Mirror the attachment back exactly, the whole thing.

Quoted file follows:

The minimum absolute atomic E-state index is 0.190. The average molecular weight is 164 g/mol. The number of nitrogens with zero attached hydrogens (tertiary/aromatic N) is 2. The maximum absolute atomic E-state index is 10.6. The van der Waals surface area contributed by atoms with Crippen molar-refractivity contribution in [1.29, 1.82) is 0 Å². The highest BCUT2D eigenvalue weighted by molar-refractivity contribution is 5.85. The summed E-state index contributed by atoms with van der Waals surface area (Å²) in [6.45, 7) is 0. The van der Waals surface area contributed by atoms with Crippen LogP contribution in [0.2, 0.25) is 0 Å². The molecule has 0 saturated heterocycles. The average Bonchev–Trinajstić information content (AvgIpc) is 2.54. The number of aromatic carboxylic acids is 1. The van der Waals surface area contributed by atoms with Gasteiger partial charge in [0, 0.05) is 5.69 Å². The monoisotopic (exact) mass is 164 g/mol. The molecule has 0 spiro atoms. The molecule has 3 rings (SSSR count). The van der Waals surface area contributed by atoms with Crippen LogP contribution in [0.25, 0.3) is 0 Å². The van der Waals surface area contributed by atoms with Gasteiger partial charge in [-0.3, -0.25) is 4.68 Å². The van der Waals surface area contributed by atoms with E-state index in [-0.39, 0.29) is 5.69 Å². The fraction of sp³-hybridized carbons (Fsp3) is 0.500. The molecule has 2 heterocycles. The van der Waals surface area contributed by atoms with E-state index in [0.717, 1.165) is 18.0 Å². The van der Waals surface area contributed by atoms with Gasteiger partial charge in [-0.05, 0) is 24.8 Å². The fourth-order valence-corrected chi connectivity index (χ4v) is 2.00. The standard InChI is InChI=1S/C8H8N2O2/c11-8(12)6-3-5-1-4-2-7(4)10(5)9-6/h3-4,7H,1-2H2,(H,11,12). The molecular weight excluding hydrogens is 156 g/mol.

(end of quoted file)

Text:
The minimum absolute atomic E-state index is 0.190. The average molecular weight is 164 g/mol. The number of nitrogens with zero attached hydrogens (tertiary/aromatic N) is 2. The maximum absolute atomic E-state index is 10.6. The van der Waals surface area contributed by atoms with Crippen molar-refractivity contribution in [1.29, 1.82) is 0 Å². The highest BCUT2D eigenvalue weighted by molar-refractivity contribution is 5.85. The summed E-state index contributed by atoms with van der Waals surface area (Å²) in [6.45, 7) is 0. The van der Waals surface area contributed by atoms with Crippen LogP contribution in [0.2, 0.25) is 0 Å². The molecule has 0 saturated heterocycles. The average Bonchev–Trinajstić information content (AvgIpc) is 2.54. The number of aromatic carboxylic acids is 1. The van der Waals surface area contributed by atoms with Gasteiger partial charge in [0, 0.05) is 5.69 Å². The monoisotopic (exact) mass is 164 g/mol. The molecule has 0 spiro atoms. The molecule has 3 rings (SSSR count). The van der Waals surface area contributed by atoms with Crippen LogP contribution in [0.25, 0.3) is 0 Å². The van der Waals surface area contributed by atoms with Gasteiger partial charge in [-0.3, -0.25) is 4.68 Å². The van der Waals surface area contributed by atoms with E-state index in [-0.39, 0.29) is 5.69 Å². The fraction of sp³-hybridized carbons (Fsp3) is 0.500. The molecule has 2 heterocycles. The van der Waals surface area contributed by atoms with E-state index in [0.717, 1.165) is 18.0 Å². The van der Waals surface area contributed by atoms with Gasteiger partial charge in [-0.05, 0) is 24.8 Å². The fourth-order valence-corrected chi connectivity index (χ4v) is 2.00. The standard InChI is InChI=1S/C8H8N2O2/c11-8(12)6-3-5-1-4-2-7(4)10(5)9-6/h3-4,7H,1-2H2,(H,11,12). The molecular weight excluding hydrogens is 156 g/mol.